To do this, go to your home directory (which looks like a little house in Finder) and right click on an open area in the file list. Click on Show View Options, and then make sure Show Library Folder is checked.

    For example, if you were browsing my home directory, you would right click (option click) below the Xcode Projects folder here, and then the View Options should look like that.
    upload_2019-7-22_16-48-27.png

    You might also be benefitted by knowing a couple handy shortcuts. If you navigate your system as much as I do, clicking on your desktop or a finder window and then pressing Shift-Command-G allows you to navigate to any path. This is similar to Window's File Explorer top bar when you were typing specific paths into it.

    Another handy shortcut is Command-K which connects to any network device. For example if you wanted to connect to a Windows file share over SMB, you would type smb://share/path/here

    Screenshot shortcuts are also useful. Command-Shift-3 and Command-Shift-5 are the ones I used the most. 3 screenshots your whole screen, 5 screenshots an area you select.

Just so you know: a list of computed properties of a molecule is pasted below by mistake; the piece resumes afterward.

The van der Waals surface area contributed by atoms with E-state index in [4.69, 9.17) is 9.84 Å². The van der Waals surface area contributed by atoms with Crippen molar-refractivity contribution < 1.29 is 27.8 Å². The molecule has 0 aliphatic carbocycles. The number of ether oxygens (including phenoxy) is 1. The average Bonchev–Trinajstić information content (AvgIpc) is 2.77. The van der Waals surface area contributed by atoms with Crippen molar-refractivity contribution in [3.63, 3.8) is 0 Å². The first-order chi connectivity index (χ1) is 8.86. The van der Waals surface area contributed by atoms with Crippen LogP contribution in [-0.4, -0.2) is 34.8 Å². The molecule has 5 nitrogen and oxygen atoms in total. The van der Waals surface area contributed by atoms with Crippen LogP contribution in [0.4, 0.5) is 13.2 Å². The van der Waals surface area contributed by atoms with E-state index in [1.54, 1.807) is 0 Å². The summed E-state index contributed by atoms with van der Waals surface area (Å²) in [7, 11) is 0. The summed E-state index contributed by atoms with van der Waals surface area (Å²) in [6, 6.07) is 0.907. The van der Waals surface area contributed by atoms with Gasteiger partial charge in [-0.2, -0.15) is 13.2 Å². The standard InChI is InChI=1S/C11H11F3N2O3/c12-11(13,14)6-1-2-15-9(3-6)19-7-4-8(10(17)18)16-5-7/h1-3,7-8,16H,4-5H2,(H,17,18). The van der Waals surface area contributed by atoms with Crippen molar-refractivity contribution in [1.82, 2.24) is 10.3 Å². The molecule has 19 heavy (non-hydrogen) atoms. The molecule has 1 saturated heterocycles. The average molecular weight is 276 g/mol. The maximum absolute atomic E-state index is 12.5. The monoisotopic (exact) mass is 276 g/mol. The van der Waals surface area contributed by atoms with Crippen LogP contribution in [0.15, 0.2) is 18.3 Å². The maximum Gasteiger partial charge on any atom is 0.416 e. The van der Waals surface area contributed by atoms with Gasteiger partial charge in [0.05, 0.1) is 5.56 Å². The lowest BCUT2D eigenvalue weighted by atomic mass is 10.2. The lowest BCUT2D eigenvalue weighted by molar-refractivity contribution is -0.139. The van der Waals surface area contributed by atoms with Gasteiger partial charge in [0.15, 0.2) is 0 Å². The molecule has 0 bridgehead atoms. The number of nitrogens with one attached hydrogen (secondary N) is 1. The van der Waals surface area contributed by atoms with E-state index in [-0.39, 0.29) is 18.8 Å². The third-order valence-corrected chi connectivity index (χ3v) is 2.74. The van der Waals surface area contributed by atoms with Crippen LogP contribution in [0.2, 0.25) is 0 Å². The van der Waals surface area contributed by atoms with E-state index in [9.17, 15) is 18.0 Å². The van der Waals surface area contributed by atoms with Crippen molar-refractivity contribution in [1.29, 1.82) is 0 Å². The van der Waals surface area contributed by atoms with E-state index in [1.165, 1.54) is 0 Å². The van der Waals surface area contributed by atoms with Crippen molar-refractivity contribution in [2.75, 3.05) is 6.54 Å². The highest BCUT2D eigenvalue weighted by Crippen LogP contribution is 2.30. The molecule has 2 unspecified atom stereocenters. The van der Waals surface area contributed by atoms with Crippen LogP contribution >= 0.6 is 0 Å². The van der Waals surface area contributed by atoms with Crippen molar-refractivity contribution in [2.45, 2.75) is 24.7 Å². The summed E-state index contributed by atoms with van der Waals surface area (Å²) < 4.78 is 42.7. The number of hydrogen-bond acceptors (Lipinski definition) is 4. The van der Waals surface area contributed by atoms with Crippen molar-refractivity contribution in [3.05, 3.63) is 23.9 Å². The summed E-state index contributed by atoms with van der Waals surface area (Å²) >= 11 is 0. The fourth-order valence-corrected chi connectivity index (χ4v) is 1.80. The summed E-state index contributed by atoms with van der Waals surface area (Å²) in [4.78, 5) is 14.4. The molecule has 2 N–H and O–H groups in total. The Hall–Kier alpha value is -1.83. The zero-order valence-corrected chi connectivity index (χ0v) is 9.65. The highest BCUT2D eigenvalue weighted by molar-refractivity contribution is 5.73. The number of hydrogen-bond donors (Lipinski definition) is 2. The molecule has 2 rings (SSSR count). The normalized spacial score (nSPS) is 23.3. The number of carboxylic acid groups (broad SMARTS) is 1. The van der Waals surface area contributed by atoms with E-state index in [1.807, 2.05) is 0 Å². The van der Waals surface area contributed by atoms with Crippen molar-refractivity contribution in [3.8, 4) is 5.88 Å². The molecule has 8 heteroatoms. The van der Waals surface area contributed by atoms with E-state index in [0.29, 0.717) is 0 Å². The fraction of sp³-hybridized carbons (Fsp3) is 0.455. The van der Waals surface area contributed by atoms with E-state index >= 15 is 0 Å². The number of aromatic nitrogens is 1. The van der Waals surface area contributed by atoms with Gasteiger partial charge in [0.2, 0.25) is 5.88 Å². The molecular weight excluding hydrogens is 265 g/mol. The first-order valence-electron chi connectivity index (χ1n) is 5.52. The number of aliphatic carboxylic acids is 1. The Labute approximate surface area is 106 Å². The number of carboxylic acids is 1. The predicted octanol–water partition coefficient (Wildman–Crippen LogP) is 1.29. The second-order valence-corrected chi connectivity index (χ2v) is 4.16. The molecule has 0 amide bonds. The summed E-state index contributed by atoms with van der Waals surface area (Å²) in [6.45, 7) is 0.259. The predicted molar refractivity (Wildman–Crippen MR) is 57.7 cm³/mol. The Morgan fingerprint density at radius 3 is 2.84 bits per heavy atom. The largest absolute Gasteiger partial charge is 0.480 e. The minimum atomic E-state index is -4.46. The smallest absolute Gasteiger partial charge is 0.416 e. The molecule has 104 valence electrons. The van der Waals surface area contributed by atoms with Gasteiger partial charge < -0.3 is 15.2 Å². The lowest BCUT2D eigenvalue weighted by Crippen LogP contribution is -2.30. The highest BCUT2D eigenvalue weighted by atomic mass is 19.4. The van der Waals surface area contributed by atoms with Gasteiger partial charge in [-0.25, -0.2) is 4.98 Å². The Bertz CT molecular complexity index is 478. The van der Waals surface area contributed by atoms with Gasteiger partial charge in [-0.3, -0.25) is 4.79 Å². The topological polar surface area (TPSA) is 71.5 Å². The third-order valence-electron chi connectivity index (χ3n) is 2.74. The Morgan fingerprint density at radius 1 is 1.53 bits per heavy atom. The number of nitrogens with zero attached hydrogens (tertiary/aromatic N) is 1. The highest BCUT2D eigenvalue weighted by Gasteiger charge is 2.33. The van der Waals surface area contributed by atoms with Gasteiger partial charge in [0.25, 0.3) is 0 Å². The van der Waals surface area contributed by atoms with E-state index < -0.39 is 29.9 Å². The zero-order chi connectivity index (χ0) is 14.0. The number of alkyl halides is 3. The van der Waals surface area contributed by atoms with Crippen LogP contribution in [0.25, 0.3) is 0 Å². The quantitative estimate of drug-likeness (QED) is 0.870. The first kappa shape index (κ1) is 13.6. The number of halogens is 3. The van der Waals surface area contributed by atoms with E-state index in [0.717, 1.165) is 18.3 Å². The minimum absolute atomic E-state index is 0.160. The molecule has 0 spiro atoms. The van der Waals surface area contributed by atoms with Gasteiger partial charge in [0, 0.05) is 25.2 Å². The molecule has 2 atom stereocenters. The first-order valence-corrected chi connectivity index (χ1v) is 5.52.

Hope this helps your transition.:D
     
  5. xzebra thread starter macrumors member

    Joined:
    Feb 20, 2018
    #5
    Thanks again - Really appreciate all of your help.
     
  6. Ledgem macrumors 68000

    Ledgem

    Joined:
    Jan 18, 2008
    Location:
    Hawaii, USA
    #6
    I switched from Windows to Mac a little over ten years ago after a family member gave me their laptop. I admit that before then I was among the group sneering at Mac users, thinking that Macs were just overpriced junk purchased by brainwashed cultists or people trying to look fashionable. Shortly after getting the system I virtualized Windows heavily, probably spending 99% of my time on the Windows side during that first week, while I gradually got used to the Mac side and found programs to do what I needed. I'd say that the Mac side just felt quieter; I wasn't having things pop up every other moment (mostly attributable to my security software on the Windows side). I hid the Dock, and somehow the bar at the top for the Mac just felt less intrusive than the Start bar. It felt really nice. I've since gotten used to it and don't think much of it, but I'm still here on the Mac side, and I've since purchased four or five other Mac systems. I'm also all-in with the Apple ecosystem, owning a product from almost each product category that they make.